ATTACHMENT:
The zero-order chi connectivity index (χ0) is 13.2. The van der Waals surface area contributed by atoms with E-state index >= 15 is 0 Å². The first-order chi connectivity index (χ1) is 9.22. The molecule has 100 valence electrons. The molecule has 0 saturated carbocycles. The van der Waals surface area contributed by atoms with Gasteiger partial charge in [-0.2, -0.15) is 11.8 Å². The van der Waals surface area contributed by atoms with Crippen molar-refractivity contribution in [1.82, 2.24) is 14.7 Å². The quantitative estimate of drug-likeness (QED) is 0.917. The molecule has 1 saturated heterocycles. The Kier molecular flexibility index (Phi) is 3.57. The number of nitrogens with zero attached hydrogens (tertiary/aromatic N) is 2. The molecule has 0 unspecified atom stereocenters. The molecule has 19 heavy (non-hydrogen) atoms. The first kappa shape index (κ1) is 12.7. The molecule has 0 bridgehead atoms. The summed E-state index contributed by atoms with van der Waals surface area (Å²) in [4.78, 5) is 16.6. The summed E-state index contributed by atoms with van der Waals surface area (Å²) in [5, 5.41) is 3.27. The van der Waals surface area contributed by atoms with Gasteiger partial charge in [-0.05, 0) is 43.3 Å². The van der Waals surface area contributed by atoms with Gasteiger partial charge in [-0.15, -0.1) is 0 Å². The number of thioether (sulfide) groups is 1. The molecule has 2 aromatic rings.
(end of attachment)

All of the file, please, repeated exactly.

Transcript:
The zero-order chi connectivity index (χ0) is 13.2. The van der Waals surface area contributed by atoms with E-state index >= 15 is 0 Å². The first-order chi connectivity index (χ1) is 9.22. The molecule has 100 valence electrons. The molecule has 0 saturated carbocycles. The van der Waals surface area contributed by atoms with Gasteiger partial charge in [-0.2, -0.15) is 11.8 Å². The van der Waals surface area contributed by atoms with Crippen molar-refractivity contribution in [1.82, 2.24) is 14.7 Å². The quantitative estimate of drug-likeness (QED) is 0.917. The molecule has 1 saturated heterocycles. The Kier molecular flexibility index (Phi) is 3.57. The number of nitrogens with zero attached hydrogens (tertiary/aromatic N) is 2. The molecule has 0 unspecified atom stereocenters. The molecule has 19 heavy (non-hydrogen) atoms. The first kappa shape index (κ1) is 12.7. The molecule has 0 bridgehead atoms. The summed E-state index contributed by atoms with van der Waals surface area (Å²) in [4.78, 5) is 16.6. The summed E-state index contributed by atoms with van der Waals surface area (Å²) in [5, 5.41) is 3.27. The van der Waals surface area contributed by atoms with Gasteiger partial charge in [-0.05, 0) is 43.3 Å². The van der Waals surface area contributed by atoms with Gasteiger partial charge in [-0.15, -0.1) is 0 Å². The number of thioether (sulfide) groups is 1. The molecule has 2 aromatic rings.